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In certain places, it is apparently important to not walk around your house barefoot to avoid picking up pathogens,
such as hookworm, that are contracted through the soles of the feet. Therefore, it seems also important to avoid
having holes in the soles of one's socks, which is the most common place
for them to get holes. Also, assumably*, a lot
of people like walking around their houses in socks and dislike the experience of feeling the bare floor through holes
in said socks.
However, it can be difficult to spot holes in your socks while holding them before putting them on, because the color
of the area of the fabric with the holes is probably the same as the color of the other area of fabric you see through
the holes, because it can be hard to see holes in crumpled/loose fabric, and because you don't necessarily look,
because you know most of your socks don't have holes**.
A simple solution to this is to put a small mirror on the floor near the bed, or wherever else you put your socks on.
The mirror will reflect light to illuminate the sole of the sock, and the contrast between the color of the socks and
the color of your skin (in most cases) will let you see the holes better (but, of course, if you're putting on socks that
match your skin color, it won't be as effective). Then you can check your socks for holes in the soles after putting
them on but before putting your socked feet down on the floor, and, if necessary, you can take a holey sock off and
put on another instead.
*I'm assuming that this applies to a lot of people because it applies to me, and I've learned that hardly any personality
trait, like, dislike, interest, etc. is anywhere near unique.
**Because you presumably remove the ones with holes from your sock rotation and/or repair them.
||Is this an expensive add-on for the long toenail warning system? or are we talking different holes for different folks.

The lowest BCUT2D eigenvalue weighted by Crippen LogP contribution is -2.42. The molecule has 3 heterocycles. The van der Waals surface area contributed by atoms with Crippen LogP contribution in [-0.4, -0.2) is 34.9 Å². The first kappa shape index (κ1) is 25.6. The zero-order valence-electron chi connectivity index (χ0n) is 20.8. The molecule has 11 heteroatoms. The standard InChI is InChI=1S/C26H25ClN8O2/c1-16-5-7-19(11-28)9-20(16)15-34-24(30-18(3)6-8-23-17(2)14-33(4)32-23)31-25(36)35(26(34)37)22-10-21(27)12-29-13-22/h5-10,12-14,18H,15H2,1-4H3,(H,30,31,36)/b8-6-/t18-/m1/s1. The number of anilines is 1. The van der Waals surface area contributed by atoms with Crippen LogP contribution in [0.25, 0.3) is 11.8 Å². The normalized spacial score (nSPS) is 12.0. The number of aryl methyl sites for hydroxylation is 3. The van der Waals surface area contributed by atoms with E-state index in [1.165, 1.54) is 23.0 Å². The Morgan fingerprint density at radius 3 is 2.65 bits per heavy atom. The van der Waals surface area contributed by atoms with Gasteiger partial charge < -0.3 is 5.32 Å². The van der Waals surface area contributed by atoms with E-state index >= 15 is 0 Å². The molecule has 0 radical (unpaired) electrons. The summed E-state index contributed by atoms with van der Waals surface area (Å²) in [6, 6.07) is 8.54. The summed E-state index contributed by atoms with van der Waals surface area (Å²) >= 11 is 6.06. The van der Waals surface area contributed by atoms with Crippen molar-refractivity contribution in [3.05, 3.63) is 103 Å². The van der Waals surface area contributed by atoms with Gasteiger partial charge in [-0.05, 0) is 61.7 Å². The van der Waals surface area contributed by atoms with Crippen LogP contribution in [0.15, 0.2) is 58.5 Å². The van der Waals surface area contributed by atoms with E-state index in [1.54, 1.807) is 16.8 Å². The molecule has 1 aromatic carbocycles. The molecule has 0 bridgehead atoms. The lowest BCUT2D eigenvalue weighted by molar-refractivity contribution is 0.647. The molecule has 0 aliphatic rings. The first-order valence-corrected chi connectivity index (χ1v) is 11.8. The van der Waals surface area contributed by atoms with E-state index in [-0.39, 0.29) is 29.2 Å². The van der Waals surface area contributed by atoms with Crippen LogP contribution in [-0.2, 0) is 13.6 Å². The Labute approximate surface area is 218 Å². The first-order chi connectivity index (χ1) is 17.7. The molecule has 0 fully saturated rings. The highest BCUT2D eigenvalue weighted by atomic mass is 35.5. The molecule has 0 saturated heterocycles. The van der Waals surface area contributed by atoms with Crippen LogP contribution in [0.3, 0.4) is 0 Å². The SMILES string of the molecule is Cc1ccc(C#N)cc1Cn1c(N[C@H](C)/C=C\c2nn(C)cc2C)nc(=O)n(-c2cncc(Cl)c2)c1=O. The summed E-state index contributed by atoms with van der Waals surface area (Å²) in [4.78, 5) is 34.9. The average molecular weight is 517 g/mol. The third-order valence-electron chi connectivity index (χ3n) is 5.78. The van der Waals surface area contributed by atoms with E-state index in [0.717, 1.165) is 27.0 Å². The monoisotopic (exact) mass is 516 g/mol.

||Not to mention changing socks by putting the
socks on the other foot, until a toffee hammer
is needed to beat the socks into submission...
||But seriously, putting a small black hole into the sock and seeing where it falls out is probably the most accurate way to find sock holes. Additionally, spraying the black hole orange makes finding the (now orange) black hole much easier.
||This is a very difficult solution to an ingenious problem. [+]
||//A simple solution to this is to put//
||So where is the complicated solution ? Where is the vending machine sized SHD ? Socks could be placed on a ring and pumped full of small beads. Any beads falling out could be tracked by an array of CCD cameras. The resulting sock health report printed out on receipt paper would show an outline of a sock and either a check mark or a dotted arrow pointing to the hole location.
||This idea doesn't involve any type of explosive [-]
||The complicated solutions I thought of were 1) a computer vision
device with a camera and a screen (probably that of the user's phone)
to highlight any holes automatically, and 2) turning your feet upside
down to look at the soles of your donned socks directly, by either of
two techniques neither of which Google can find me a good
||I was still going with (1) until I started typing the idea, at which point
I realized a mirror would be better. I didn't think of (2) until I had
finished typing the idea. As well, looking directly at the bottom of
one's foot can be awkward for people with less flexibility, and it
doesn't have an object in your field of vision as you put your socks on
that's associated with it, both meaning people are less likely to make
a habit of it than of passing their freshly socked feet over a small
mirror on the floor.
||//pumped full of small beads// Bloody holey socks.
||Use a cat instead of a mirror: gently use the stocking
covered foot to scratch the belly of a cat, and feel
where the claws penetrate most forcefully.